Strike Makes Good Excuse for Some

Jan 20, 2008  •  Post A Comment

Some promotion-phobic stars are using the writers strike as an unassailable excuse to beg off the talk-show circuit.
That’s the talk among people who book or deploy celebrities to promote their projects on TV.
But no one is willing to name a star who has actually done it.
The stars are reviewing their publicity tour options more carefully than usual these days as they try to book shows that will give them the maximum daily requirement of exposure without crossing a picket line and running afoul of the Writers Guild of America, which went on strike Nov. 5 against the producers studios and networks.
“Every artist’s conscience manifests in a different way,” said one TV publicity executive.
“Every actor’s management has a different point of view,” said a movie studio publicity executive.
January is traditionally a dry month for movie releases. Making the rounds of New York-based shows last week were the ensembles from “Mad Money” (Katie Holmes led the parade from “Late Show With David Letterman” to “Good Morning America” to “Live With Regis & Kelly”) and “27 Dresses” (Katherine Heigl’s route took her from “Letterman” to “Today” to “Live” and a taping for “Martha Stewart”).
“Letterman” and Worldwide Pants stablemate “The Late, Late Show With Craig Ferguson” on CBS have a WGA deal and seal of approval for actors seeking a platform for publicity. “Live” is in good standing with the WGA. All the network morning shows are cool with the WGA.
Warner Bros.’ syndicated “The Ellen DeGeneres Show” and ABC’s “The View” are not so cool, because the hosts have continued to work, without their writers, through the strike.
One reality-show staple ruffled feathers at “The View” by canceling a booking rather than cross a picket line.
On the other hand, former Secretary of State Colin Powell is booked to appear on “The View” today, to mark Martin Luther King Day. And “Rambo” auteur Sylvester Stallone appeared on the ABC daytime show last Friday to promote his latest action flick.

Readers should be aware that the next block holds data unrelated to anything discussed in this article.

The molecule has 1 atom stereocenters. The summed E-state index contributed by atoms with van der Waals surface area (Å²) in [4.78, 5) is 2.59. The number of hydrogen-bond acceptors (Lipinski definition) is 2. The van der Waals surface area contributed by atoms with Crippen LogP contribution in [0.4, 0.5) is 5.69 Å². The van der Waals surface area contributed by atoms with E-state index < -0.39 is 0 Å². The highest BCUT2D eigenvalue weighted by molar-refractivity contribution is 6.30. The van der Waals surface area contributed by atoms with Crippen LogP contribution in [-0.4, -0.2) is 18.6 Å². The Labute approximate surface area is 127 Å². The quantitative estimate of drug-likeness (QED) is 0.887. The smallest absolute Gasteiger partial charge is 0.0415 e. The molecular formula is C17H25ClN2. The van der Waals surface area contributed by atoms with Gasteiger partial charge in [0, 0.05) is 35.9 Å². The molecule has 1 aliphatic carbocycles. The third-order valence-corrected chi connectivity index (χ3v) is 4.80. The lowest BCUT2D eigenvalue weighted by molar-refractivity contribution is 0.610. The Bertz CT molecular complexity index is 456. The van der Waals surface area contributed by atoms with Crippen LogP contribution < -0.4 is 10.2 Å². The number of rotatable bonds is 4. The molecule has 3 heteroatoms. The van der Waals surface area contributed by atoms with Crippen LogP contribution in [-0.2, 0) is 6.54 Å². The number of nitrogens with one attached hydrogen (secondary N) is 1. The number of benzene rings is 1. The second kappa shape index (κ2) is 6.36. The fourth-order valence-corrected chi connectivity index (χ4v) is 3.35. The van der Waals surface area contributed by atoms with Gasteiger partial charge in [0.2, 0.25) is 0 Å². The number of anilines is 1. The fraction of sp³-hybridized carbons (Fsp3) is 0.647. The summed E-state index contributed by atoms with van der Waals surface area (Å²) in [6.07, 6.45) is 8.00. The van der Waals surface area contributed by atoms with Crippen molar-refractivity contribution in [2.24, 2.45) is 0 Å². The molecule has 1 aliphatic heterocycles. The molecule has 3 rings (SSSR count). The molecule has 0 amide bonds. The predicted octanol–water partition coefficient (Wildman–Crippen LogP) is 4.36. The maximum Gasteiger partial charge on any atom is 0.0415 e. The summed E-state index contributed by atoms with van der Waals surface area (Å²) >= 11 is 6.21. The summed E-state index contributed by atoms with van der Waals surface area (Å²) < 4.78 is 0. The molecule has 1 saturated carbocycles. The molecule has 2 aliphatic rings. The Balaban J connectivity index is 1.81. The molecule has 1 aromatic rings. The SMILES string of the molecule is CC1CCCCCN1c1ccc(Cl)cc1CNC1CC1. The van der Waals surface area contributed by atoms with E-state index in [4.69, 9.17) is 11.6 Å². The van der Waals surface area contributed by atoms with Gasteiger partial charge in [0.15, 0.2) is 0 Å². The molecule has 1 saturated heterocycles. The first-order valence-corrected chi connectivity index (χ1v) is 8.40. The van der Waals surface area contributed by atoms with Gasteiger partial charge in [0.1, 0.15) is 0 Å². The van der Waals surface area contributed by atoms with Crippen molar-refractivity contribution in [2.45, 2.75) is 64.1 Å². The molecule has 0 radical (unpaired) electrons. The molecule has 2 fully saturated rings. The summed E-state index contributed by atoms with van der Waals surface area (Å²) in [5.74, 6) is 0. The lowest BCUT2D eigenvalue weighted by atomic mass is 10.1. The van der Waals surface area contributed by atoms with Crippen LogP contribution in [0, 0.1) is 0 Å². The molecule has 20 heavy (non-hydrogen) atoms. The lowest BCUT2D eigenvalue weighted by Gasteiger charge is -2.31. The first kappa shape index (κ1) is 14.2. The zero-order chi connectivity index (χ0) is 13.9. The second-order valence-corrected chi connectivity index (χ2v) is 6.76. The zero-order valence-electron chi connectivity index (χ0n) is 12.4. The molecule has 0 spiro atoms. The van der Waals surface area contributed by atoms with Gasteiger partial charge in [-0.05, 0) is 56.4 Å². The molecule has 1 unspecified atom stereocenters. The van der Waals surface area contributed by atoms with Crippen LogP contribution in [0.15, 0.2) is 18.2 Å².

The strike has reduced the number of scripted shows bowing in January. As more reality shows are launched to fill the spots or return for regular runs, their stars are turning up on talk shows. “Project Runway’s” Heidi Klum, for example, recently made the rounds, including an appearance on “The View.”
The struck shows, including ABC’s “The Tonight Show With Jay Leno” and “Late Night With Conan O’Brien,” have withheld their lineups until airtime to protect their guests from possible blowback. They have managed to fill those lineups with close corporate family friends—former “Will & Grace” star and NBC talk show host Megan Mullally, now winning raves in “Young Frankenstein” on Broadway, appeared on “Late Night” after Conan O’Brien returned to the air with a strike beard but without his still-striking writers—or with NBC newsmen, such as “Nightly News” anchor Brian Williams or MSNBC’s Chris Matthews, who are not confronted with the same labor loyalties.
Musicians seem less put off by picket lines. Up-and-coming rapper Lupe Fiasco followed an appearance on “Letterman” with a West Coast swing that included appearing on “Craig Ferguson,” which is not a struck show, and ABC’s “Jimmy Kimmel Live,” which is a struck show.
Maroon 5 and Matchbox Twenty both have done “The View.” Jill Scott appeared on “Kimmel.”
Rapper-movie star Ice Cube was ubiquitous as he promoted the release of his movie “First Sunday.”
Publicity veterans say the willingness of musicians to overlook picket lines speaks to the dire straits the recording industry is in as much as to any labor philosophies.
But within the film and TV communities, “A lot of actors just want to do the right thing so that when this is over they can say they were on the right side,” said the movie publicity executive.


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